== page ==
The JakartaEE container provides support for lifecycle management and pooling, provides Context Dependency Injection (CDI), and manages transactions. In general, you’ll have a standard set of APIs to interact with the rest of the system.
Core Concepts of the JMS API
At the core of JMS, there are messages, producers that write messages (who input them into a destination of queues and topics), and consumers who read from the destination and process the messages. Let’s look at some of the main concepts.
- API: JMS offers two APIs–the JMS 1.0 and 2.0. In 1.0, you can find connections and sessions, which connect to the JMS broker. But In 2.0, JMS dropped connections and sessions and introduced “JMSContext” instead.
- Destinations: JMS offers two destinations — queues and topics. In queues, each message you receive is processed by one consumer, and you can browse the queue contents to see which messages haven’t been consumed yet. A topic is very different from a queue. In a topic, you can create multiple subscriptions, with each subscription having a cursor in the topic. The system then dispatches the messages according to the subscription type.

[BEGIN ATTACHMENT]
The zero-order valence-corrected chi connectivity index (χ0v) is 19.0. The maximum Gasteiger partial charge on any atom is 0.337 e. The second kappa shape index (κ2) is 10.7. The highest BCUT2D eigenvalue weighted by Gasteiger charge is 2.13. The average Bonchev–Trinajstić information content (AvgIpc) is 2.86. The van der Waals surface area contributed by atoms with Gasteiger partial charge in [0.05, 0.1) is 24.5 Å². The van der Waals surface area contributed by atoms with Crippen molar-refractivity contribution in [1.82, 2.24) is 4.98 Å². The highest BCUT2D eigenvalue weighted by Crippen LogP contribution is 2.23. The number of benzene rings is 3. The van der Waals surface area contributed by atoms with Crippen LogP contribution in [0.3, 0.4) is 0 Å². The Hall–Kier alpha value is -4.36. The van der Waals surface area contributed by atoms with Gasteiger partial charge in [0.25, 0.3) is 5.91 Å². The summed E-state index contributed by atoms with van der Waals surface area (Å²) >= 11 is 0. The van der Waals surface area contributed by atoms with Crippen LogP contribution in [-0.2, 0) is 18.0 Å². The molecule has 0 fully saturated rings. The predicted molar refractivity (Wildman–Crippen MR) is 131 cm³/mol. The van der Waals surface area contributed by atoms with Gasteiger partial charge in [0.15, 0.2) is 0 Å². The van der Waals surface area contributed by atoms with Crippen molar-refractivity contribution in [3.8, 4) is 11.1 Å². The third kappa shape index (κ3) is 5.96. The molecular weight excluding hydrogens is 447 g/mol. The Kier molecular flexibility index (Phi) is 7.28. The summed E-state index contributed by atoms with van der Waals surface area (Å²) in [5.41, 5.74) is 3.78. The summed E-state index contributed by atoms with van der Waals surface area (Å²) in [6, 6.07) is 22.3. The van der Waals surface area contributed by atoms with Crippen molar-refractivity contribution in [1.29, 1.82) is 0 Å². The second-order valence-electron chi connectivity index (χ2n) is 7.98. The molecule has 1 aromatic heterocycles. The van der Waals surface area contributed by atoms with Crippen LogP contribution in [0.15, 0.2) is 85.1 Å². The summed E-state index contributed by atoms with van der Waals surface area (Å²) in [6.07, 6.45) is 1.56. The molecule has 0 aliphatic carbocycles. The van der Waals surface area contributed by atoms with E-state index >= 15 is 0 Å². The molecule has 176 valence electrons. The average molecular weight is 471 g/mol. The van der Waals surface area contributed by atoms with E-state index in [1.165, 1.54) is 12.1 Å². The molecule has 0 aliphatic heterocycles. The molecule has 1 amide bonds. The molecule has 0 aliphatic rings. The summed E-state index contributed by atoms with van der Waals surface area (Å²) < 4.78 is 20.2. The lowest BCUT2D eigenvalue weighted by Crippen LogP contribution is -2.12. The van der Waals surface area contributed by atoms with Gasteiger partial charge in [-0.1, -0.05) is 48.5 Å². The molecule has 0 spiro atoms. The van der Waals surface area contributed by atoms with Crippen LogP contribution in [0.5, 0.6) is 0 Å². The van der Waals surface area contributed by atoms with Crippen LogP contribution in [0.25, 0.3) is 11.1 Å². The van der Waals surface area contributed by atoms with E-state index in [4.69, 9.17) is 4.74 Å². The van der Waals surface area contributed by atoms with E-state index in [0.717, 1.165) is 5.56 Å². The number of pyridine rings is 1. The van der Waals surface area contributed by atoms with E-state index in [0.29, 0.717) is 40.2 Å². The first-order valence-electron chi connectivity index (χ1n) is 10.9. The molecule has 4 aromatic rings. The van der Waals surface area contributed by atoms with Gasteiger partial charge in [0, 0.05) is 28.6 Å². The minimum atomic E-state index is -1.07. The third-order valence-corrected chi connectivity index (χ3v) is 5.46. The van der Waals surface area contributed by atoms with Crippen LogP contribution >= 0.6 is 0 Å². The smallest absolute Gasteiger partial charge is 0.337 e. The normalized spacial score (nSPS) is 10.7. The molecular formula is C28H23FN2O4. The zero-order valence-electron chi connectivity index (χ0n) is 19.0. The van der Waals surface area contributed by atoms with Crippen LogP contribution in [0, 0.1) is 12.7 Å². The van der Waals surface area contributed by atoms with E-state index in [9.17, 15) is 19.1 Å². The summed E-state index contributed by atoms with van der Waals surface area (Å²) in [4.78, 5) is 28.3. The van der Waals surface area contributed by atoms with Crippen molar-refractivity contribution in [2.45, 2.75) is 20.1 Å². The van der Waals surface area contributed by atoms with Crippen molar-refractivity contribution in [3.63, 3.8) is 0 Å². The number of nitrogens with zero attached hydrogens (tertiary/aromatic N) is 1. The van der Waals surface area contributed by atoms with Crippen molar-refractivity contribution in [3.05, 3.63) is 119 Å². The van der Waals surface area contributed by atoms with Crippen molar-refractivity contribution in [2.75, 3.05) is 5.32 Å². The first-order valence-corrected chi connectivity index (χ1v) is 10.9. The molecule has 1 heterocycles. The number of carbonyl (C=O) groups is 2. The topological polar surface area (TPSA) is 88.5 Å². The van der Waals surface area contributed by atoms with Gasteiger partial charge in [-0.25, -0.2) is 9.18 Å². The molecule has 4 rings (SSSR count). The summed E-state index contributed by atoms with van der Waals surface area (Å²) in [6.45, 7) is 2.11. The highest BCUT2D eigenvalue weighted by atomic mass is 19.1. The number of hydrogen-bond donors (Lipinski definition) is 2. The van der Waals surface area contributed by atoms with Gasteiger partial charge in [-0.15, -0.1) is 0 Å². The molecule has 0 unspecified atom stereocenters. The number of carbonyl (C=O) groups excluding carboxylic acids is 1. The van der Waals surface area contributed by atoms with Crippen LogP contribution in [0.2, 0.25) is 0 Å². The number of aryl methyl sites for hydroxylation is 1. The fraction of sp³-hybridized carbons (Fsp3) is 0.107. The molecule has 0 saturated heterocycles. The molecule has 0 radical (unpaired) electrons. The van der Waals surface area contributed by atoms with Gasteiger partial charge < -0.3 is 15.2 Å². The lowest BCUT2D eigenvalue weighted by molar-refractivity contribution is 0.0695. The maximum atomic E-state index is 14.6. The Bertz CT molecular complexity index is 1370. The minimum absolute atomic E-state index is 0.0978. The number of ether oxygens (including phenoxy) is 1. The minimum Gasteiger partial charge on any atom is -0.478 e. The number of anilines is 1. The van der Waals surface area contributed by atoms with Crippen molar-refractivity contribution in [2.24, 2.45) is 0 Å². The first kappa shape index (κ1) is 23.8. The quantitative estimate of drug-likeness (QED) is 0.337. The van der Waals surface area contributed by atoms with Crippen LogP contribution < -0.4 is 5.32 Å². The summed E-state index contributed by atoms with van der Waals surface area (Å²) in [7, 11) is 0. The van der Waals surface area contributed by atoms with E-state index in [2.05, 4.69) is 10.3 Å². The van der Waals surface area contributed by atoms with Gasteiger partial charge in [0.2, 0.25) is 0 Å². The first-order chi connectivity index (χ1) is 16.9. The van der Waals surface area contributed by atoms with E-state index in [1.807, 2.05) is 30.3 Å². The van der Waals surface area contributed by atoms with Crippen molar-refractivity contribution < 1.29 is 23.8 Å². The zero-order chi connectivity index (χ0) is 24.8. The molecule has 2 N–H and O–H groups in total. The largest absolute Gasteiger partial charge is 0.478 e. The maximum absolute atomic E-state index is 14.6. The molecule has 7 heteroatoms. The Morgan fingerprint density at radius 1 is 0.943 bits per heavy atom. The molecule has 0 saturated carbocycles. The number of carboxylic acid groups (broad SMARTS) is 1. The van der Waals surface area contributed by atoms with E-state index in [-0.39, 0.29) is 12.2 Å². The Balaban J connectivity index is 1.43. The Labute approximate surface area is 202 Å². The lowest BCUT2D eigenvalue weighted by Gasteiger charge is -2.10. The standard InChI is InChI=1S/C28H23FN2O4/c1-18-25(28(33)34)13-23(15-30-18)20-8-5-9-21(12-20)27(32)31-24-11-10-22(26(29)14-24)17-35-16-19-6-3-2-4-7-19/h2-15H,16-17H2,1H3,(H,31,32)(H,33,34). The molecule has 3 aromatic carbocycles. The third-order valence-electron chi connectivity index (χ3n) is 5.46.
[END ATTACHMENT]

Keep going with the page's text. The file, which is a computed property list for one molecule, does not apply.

- Consumer styles: You can use the “receive” API that is application driven or the MessageListener method, which is JMS-driver driven.
- Producer styles: This lets you use the “blocking” method, or you can send a message and pass a callback to be executed when the message is sent or there is a failure.
However, JMS doesn’t cover administrative operations, such as:
- Managing destinations
- Managing connection properties (for example, connecting to a broker)
- Defining security models
- Defining resource limits
- Configuring quality of service
This is because every vendor is different and JMS offers vendor-specific management tools that allow you to manage your specific system. JMS APIs only work with administered objects that are provided, created, and managed by the system administrator, like destinations, queues and topics, and ConnectionFactory.
In a JakartaEE application, the container manages everything, but it needs some code to implement the connection to the broker. You can provide this code with the “ResourceAdapater (RA)”archive. Simply deploy a .rar file that contains the code and configure the RA. Later in the live demo, you’ll see how to do this with the Apache domain.
Why Apache Pulsar?